Friday, January 05, 2007

Arriving on a jet plane

Now, I don't really like Michael O'Leary, the abrasive boss of Ryanair, but I'm going to have to defend his airline against some silly accusations of "irresponsible capitalism". These come from the environment minister, Ian Pearson, who says Ryanair are ignoring the threat of climate change and should do more to address the issue (I won't say pot, kettle, black, but you might already be thinking it).

The way I see it, the whole area of "green" issues is about efficient management of resources. We only have so much oil, coal, trees and rabbits available at any time, so we've got to make the most of them. Now, Ryanair makes massive profits on a low-cost model precisely because it manages its resources more efficiently than all the other airlines. Why punish a successful private company? It is cutting costs and finding savings which reduce CO2 emissions per head, rather than increasing them, and over the next few years will continue to reduce margins and be even leaner.

Furthermore, the new level of airline passenger duty actually means the cost of the flight in CO2 is paid by the passenger in tax. What more should the passenger do?

Companies can be compared to engines - they have inputs and outputs. Some are finely tuned, frugal models, others guzzle gas like there's no tomorrow. Ryanair, like Dell, Amazon or Tesco - the market leaders in their respective fields - is the former. These firms (like them or hate them) are at the top because they have reduced waste to a minimum and squeeze every drop out of the dollars they put in. Ryanair is brilliant at what it does. If all companies, not to mention the public sector, ran their ships as tightly as O'Leary runs his, we'd probably hit our emission reduction targets with room to spare.

In the aviation sector, the state-subsidised European and US airlines (how many are receiving Chapter 11 bankruptcy protection?) are the real bad guys. If any of them starts to feel the pinch, the government just bails them out. British Airways doesn't get the same level of direct financial support, but is helped by having preferential slots at Heathrow, which it guards jealously.

Here are some of Ryanair's good points, as I see them:

  • Full planes whenever possible, even if that means a £10 flight - no shipping air around Europe for free.
  • No wasteful extra services (food, magazines etc) which add to the weight of the plane and produce extra carbon emissions. They even charge for baggage: again reducing the vital take-off weight of the aircraft.
  • They fly to less busy airports, so their planes don't get stuck in holding patterns belching out more fumes.
  • They offer direct services to lesser known destinations, meaning less road traffic and fewer connecting flights. Meaning lower emissions.
  • They fly modern efficient planes, which burn less kerosene. Airlines want to cut costs at every turn. Fuel is a major outlay, so they manage their consumption to reduce it as much as possible. Did the old state monopoly do that? The rise of easyJet and Ryanair has forced BA and co to change their game too.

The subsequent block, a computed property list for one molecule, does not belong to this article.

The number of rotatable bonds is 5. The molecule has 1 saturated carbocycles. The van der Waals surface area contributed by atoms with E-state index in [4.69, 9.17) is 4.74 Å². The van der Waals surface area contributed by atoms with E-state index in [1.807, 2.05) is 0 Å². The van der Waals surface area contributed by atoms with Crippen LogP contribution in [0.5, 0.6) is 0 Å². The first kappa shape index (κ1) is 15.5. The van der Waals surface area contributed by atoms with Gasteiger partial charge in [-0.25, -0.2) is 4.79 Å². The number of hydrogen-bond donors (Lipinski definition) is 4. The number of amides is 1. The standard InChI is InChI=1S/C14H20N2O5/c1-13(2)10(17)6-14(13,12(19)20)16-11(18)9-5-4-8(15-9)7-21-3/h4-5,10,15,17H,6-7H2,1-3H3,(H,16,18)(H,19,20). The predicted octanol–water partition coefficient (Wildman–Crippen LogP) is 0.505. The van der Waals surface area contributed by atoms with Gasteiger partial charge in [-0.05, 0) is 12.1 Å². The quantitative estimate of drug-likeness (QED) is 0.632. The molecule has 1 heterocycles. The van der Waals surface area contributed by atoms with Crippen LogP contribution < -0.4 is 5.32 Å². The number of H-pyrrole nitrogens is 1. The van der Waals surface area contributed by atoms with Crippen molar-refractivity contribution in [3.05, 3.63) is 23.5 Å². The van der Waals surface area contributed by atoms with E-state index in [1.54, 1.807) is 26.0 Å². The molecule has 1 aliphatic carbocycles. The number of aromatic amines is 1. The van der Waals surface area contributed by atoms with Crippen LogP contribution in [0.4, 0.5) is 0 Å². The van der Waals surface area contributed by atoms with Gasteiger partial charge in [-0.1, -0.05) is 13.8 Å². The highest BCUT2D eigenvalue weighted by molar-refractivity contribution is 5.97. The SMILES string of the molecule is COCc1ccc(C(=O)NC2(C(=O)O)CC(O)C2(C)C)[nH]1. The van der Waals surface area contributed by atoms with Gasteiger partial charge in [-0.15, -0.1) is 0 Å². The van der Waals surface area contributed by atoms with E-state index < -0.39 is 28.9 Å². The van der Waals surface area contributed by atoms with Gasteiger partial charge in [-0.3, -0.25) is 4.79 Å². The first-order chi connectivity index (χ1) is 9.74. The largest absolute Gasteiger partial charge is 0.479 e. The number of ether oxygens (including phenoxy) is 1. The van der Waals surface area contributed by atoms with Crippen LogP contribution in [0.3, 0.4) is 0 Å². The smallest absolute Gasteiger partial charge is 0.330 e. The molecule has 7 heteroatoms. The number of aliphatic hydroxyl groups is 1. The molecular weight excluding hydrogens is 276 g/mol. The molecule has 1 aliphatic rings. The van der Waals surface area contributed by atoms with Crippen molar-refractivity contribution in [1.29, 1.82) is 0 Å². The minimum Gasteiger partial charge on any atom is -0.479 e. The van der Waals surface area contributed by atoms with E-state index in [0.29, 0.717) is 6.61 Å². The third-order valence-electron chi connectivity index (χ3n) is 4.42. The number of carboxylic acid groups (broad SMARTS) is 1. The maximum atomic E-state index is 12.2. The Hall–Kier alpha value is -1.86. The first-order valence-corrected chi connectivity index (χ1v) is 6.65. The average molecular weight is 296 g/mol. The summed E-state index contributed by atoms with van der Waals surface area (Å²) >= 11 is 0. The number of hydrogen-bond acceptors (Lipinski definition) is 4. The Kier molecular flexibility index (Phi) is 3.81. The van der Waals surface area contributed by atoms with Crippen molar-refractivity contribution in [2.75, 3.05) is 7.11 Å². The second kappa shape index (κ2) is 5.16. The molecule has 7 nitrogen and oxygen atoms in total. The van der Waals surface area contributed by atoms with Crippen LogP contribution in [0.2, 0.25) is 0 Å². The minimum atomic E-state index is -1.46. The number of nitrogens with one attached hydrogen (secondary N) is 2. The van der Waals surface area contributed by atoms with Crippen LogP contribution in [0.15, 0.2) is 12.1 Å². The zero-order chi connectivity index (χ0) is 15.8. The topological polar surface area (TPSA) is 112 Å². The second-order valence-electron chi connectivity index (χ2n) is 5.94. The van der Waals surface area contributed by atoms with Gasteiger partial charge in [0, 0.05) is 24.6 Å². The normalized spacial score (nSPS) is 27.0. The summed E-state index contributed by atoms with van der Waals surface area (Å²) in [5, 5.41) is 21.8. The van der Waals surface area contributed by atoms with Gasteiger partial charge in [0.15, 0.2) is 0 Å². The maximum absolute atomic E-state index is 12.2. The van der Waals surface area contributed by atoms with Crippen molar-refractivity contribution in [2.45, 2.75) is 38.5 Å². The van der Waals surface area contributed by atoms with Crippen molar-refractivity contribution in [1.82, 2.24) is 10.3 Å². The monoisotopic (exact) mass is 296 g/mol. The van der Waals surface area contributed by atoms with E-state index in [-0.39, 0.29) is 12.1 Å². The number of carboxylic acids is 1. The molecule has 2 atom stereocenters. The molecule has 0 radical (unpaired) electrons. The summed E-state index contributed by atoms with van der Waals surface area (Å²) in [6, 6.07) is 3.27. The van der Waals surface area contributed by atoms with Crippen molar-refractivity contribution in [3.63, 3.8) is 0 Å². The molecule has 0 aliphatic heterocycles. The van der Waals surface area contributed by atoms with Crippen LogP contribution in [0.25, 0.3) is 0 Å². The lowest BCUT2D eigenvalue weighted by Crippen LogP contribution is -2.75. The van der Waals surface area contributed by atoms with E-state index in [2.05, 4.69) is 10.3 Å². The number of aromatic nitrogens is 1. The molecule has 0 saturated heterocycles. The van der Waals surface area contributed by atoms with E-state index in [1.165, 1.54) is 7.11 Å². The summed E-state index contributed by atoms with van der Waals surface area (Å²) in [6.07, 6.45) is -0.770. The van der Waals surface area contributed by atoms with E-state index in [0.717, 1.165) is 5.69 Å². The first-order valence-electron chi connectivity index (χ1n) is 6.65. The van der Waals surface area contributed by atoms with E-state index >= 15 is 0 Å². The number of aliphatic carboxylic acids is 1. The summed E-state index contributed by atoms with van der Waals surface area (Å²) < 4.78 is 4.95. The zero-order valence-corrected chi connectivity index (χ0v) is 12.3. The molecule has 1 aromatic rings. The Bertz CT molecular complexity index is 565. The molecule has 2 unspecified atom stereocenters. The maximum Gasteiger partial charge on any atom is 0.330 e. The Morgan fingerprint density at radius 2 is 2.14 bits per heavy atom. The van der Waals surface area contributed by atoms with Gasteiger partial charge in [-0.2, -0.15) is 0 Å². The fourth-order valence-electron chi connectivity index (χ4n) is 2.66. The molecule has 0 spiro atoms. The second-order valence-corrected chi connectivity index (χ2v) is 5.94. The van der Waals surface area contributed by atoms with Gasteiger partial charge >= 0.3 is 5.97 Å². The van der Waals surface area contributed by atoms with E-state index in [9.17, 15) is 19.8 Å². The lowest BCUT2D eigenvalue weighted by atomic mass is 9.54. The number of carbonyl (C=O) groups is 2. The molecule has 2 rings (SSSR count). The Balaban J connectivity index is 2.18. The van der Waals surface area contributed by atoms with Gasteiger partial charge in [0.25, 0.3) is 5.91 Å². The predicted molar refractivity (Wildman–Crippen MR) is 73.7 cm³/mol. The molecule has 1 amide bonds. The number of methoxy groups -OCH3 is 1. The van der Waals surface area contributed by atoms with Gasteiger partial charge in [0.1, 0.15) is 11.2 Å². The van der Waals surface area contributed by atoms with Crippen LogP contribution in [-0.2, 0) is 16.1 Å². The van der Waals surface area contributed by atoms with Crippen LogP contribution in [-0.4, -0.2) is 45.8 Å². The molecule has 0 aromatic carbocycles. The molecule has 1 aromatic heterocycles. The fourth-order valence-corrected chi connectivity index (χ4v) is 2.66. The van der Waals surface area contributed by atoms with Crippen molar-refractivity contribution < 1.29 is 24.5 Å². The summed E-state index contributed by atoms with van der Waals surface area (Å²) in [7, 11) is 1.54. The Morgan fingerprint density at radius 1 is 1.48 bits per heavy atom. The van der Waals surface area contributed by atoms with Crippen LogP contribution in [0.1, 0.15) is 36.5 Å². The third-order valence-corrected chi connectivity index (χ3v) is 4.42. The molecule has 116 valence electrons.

Some things the Government should look at before having a go at Ryanair:
  • Pointless air travel by ministers. Why fly to Paris, Brussels etc when Eurostar is as quick and much greener?
  • Do MPs fly with Ryanair? I suspect not. It would reduce taxpayer expenses if they did.
  • There's no attempt to connect airports with population centres properly. Trains to airports are very expensive and quite slow. Buses are even worse. Investment in these services would reduce road pollution (CO2!), congestion and accidents.
  • Why is anyone flying on business anyway, when videoconferencing is so cheap and easy? If Ian Pearson's on Skype (I'll bet he isn't) I'll discuss it with him myself. If the Goverment invested in or encouraged proper (100mb?) broadband technology, people could work from home, or at least their local office, thus reducing need for travel.
  • The rail system in Britain is absurdly expensive. Why do people fly from London to Manchester? Because the train costs £200. The Government should insist on simpler pricing structures, with lower top end fares.
  • In Britain, planning rules still do not insist all houses are insulated properly (to, say, Scandinavian standards). It's great heating the loft space or the air just above the roof, isn't it?
  • There should be bigger tax breaks, or bigger loans, for micro power generation (solar panels, home wind turbines etc). Many people would like to get involved in this, but can't because of cost.
  • There's a farcical approach to renewable/low-carbon energy generation. There are lots of windmills in my part of the world and no complaints about them. People who can prevent a wind farm being built because they don't like the sub-station should be politely told to shut up and piss off.

Planes (and cars, Ken) are easy targets for politicians when it comes to emissions, because of the vapour trails they leave behind, but the truth is they don't contribute a great deal to the overall CO2 output. Deforestation causes much more damage, as do power stations and even cow's arses. Ryanair is a model of efficiency, and should be copied by the government, not chided. Why not insist on better emissions standards/fuel efficiency rules for new cars across Europe? Stricter than California, say? Or better planning rules? Or nuclear plants, not coal-fired ones.

Travel should be made easier for everyone, not more difficult. That is preserve of totalitarian regimes who want to keep a tight reign on the citizenry (I'm thinking USSR, Cuba, China here). Humans should be free to roam the planet, to discover places and meet new people. A Ryanair flight is one of the better ways to do that, whether Ian Pearson likes it or not.

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